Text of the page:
By Paul Davies and Michael Green
A new pensions directive was passed by the European Parliament on 24 November securing 512 votes (only 77 votes against and 40 abstentions), requiring EU workplace pension funds to consider environmental, social and governance (ESG) issues. This is considered a ‘landmark’ moment for responsible investment.
The new pensions directive stipulates that:
- ESG criteria is to be considered in investment decisions and their practical implementation should be disclosed in regular reports.
- Pension funds have to include their ‘stranded asset‘ strategy as part of their risk management procedure.
- The integration of ESG considerations will not be considered as conflicting with fund managers’ fiduciary duties. Fund managers will not be exposed to legal liability for an alleged failure to act prudently by prioritising ESG factors over financial risk returns in their investment decisions.
The effect of these rules is that fund managers will now have to consider ESG risks in their investments. Some investor groups have therefore welcomed this development for providing much needed clarity on the relationship between ESG issues and investment.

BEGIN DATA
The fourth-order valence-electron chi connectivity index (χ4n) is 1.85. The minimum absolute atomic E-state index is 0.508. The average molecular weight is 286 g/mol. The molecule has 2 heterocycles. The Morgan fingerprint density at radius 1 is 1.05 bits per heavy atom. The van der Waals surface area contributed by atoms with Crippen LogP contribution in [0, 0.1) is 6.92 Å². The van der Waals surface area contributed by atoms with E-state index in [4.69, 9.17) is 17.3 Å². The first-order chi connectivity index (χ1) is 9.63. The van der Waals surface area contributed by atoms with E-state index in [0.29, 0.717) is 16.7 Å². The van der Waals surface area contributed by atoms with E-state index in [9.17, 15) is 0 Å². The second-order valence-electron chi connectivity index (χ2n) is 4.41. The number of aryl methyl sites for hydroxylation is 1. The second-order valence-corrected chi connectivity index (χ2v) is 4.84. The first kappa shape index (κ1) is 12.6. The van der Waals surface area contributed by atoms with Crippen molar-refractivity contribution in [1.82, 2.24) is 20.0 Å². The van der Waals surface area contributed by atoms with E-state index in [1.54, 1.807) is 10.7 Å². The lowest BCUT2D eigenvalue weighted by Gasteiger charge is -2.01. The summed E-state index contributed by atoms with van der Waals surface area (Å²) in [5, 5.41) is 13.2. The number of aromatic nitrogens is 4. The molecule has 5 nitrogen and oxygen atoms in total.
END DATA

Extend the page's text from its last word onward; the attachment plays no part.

The new directive will cover European workplace retirement plans, which is estimated to be a market of around 125,000 plans with €2.5 trillion investment. The new directive needs to be passed by the European Council (which is expected to take place in early 2017), following which there will be a 2-year period granted for Member States to transpose it into national law.
Against a backdrop of increased media scrutiny over the management of pensions, and the growing awareness of the need to incorporate ESG issues into responsible investment, it will be interesting to observe if this marks the start of a trend of imposing mandatory ESG considerations in a diverse range of investment areas.
This post was prepared with the assistance of Ashleigh Humphries in the London office of Latham & Watkins.
Read more on EU environmental law developments:
Environmental Transparency Becomes Obligatory in 2017 as EU Directive 2014/95 Comes into Effect
Managing Environment Risk in Trade Agreements Post-Brexit: What Can We Expect?
How Will Brexit Impact Environmental and Energy Law?
Chemicals Legislation Faces New Reforms in the UK, Europe and US post Brexit
Submit a comment about this post to the editor.